Arrow-right Camera

Gay on way to London

Tyson Gay, left, Michael Rodgers, center, and Justin Gatlin react after the men's 100-meter finals at the U.S. Olympic Track and Field Trials. (Associated Press)
Tyson Gay, left, Michael Rodgers, center, and Justin Gatlin react after the men's 100-meter finals at the U.S. Olympic Track and Field Trials. (Associated Press)

Makes U.S. team with second-place finish in men’s 100 dash

EUGENE, Ore. – Tyson Gay took a giant swig of water and then another before crouching into the starting blocks.

The American record holder breathed deeply and cleared his mind – forgetting all about the surgically repaired right hip or that he really hasn’t tested it out at top-end speed in more than a year.

All that mattered was this race before him, the 100-meter final in the U.S. Olympics trials Sunday.

And after flying down the track, not a trace of a limp in his step, this much was clear: The old Tyson Gay was back. He finished second to 2004 Olympic gold medalist Justin Gatlin, who crossed the line in 9.80 seconds. Gay was only 0.06 seconds behind, but the time hardly mattered.

He was headed to the London Games when a year ago that very notion looked improbable.

“Bittersweet. I always like to win,” Gay said. “I came in second. But at the end of the day, it was about making the team. I got to make sure I turn this little bit of a frown into a happy face. For me to start training in March and make the team is a beautiful accomplishment.”

Also joining Gatlin and Gay in London will be 23-year-old Ryan Bailey, who edged 2009 U.S. champion Mike Rodgers, Doc Patton and Walter Dix, the Olympic bronze medalist in Beijing.

Dix pulled up in the semifinals with a left hamstring injury and wasn’t the same in the final.

He’s hoping to be ready for the 200 later this week.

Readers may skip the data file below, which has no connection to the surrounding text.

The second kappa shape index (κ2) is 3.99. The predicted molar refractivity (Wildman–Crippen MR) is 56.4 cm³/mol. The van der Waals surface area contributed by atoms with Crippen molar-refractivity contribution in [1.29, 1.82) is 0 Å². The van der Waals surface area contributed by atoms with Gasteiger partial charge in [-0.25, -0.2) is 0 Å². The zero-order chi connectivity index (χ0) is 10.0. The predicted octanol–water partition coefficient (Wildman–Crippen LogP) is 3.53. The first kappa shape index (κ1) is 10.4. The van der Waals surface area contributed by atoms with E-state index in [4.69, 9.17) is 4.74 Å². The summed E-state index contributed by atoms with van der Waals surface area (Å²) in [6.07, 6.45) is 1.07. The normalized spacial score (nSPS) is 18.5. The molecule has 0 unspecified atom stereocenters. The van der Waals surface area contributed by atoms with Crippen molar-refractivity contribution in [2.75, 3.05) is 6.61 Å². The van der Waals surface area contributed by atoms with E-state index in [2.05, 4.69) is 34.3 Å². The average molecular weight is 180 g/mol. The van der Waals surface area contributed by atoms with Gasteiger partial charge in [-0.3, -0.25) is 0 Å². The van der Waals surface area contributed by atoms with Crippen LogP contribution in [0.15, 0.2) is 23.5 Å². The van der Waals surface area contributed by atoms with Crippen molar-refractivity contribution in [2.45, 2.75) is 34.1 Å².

“Things like this happen. I really can’t say much about it,” Dix said.

For Gatlin, his comeback is nearly complete.

The last time he was at the Olympics trials – eight years ago – he was a youngster about ready to become the next big thing in sprinting. He won gold in Athens and a world title the following year, before his fall from grace.

He tested positive for excessive testosterone in 2006, leading to a four-year ban.

Now 30, he’s attempting to repair his tarnished image.

“Usually, I have a lot of words. I’m almost speechless,” Gatlin said. “Everything just feels so surreal. I just let the heart really go out and do what it had to do.

“I wasn’t too hyped, wasn’t too calm. It felt just right and went out there and gave it my all. I have a lot more left in the tank.”

How much faster can he go?

“Enough to win another gold,” he said.

As expected, LaShawn Merritt cruised to the 400 title. So did Sanya Richards-Ross moments later in the women’s race.

Both looked sharp with London right around the corner.

Merritt, the reigning Olympic champion, finished in a world-leading time of 44.12 seconds. Joining him on the squad were Tony McQuay and USC standout Bryshon Nellum, who has an incredible story: Making the team after being shot in the legs as he left a restaurant near campus following a Halloween party in 2008.

Noticeably missing from the 400 team was Jeremy Wariner, the silver medalist in Beijing and 2004 Olympic gold medal winner. He finished a distant sixth and won’t be going to London, unless it’s as a member of the relay team.